A few weeks ago, I wrote a blog post on leadership for the AIA 2013 Convention “blog off”. Seventeen architects contributed, many of the posts were rather good. In ways that I don’t quite understand, our collective musings will contribute to the Convention theme.

In one post, Doug Wignall, an architect from Nebraska, trotted out Whitney Young, Jr.’s famous quote chastising the attendees of the 1968 AIA Convention. I was in 6th grade at the time and couldn’t attend. I suspect Doug wasn’t there either, but Mr. Young was reported to have addressed the opening plenary by saying:

“. . . you are not a profession that has distinguished itself by your social and civic contributions to the cause of civil rights . . . you are most distinguished by your thunderous silence and your complete irrelevance.”

I have no reason to doubt Mr. Young’s assessment, but this quote has stuck in my craw since I first read it. And later, at the 2000 AIA Convention in Philadelphia, (I was in attendance that year) Andrew Young took up the charge again, challenging architects to do something – anything – to help fight poverty: in his view, the root cause of crime and racism. I left Philadelphia scratching my head. What can architects do about things like civil rights and poverty?

At the time, I figured that “green building” was the greatest good architects could do. Environmentally responsible design? Sounded pretty noble to me. And as I came to understand green building as part of sustainability – the whole three-legged-stool thing – I could appreciate architecture’s role in environmental stewardship and economic viability. But again that third leg – social equity – seemed out of reach. Those admonitions from famous American civil rights leaders would just have to go unanswered.

Hence the concern: my architecture firm has signed the AIA 2030 Commitment. We’re working hard to drive down our buildings’ energy use and reduce the production of atmospheric greenhouse gasses that are destabilizing the world’s climate. This work benefits everyone, right? So what’s the big deal if we can’t address social equity directly?

But we can. And should.

A community is not sustainable when prosperity is not equally shared. The fundamental purpose of buildings (and interior spaces) is to facilitate human prosperity. A lot of people benefit from what we do; those people are usually our clients. But we can use our design talents so that members of our community who don’t or can’t normally benefit from our projects can prosper as well.

Call it social sustainability. Here are a few examples:

Active Design: Active design means thinking about how the buildings and spaces we create can encourage physical activity. Last week, I spoke at “Fit City Boston”, a one-day summit hosted by theBSA with the Boston Public Health Commission. We learned that obesity, heart disease, diabetes, and asthma are at epidemic levels in the USA. The sedentary lifestyle of urban dwellers is partly to blame, and neighborhoods with limited access to useable public open spaces are particularly vulnerable.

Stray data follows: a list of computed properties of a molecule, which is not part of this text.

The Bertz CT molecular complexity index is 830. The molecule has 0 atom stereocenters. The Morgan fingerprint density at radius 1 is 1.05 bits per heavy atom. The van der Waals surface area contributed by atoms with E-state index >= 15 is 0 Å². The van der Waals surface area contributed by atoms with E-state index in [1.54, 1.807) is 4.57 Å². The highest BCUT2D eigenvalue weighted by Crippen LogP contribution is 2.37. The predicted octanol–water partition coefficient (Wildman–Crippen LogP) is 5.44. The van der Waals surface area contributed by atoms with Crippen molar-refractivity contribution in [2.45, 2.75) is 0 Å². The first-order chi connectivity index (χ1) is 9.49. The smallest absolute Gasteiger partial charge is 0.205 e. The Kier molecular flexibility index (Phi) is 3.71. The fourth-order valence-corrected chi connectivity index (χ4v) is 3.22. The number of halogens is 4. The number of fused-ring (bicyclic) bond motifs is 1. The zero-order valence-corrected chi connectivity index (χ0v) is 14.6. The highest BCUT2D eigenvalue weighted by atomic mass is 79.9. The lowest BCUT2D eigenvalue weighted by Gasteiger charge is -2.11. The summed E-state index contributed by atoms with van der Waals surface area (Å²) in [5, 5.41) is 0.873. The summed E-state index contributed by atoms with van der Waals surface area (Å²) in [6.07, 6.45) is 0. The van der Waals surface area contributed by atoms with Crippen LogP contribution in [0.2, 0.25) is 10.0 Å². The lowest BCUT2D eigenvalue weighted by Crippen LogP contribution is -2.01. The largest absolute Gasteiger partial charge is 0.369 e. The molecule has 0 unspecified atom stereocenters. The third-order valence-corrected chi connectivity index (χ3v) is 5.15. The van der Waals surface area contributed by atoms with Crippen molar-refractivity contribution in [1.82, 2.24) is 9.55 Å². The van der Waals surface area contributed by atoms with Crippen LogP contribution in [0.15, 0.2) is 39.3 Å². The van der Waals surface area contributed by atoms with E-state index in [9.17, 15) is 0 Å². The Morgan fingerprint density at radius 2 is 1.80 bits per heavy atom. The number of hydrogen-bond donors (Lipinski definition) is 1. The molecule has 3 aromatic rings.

These diseases are ravaging our at-risk neighborhoods. Active design is part of the social sustainability solution.

Universal Design: The things we design must be useable to the greatest extent possible by all people regardless of their age, ability or status in life. It’s a fact. The attractive, prominent stairs and cycle tracks and jogging paths that active design promotes are great, but not all of our fellow citizens can use them. And since 11.5% of Massachusetts residents are disabled in some way and 19.2% of Bostonians are over age 55 (this blogger included!), this is not a small segment of our community.

Design that excludes people based on their physical capabilities is inequitable and therefore not sustainable. Universal design is also part of the social sustainability solution.

Public Interest Design: Many of the people who could benefit the most from the prosperity-boosting effects of design either don’t have access to architects or can’t afford to hire them. When architects donate their time and energy to serve under-resourced communities and engage a project’s users in the design process, it’s called public interest design. Sam Mockbee – perhaps the godfather of this movement – put public interest design on the map in the 1993 with the Rural Studio at Auburn University. This big umbrella concept now includes the work of many organizations we already know such as Architecture for Humanity, MASS Design Group, Design Corps, and the BSA’s ownCommunity Design Resource Center.

Promoting social sustainability. It’s what public interest design is all about.

There you have it. None of these ideas will help you meet your AIA 2030 Commitment energy use reduction goals. But they will help you make the world a better place.

This post originally appeared on the blog of Principal Mike Davis, FAIA.

Published May 14, 2013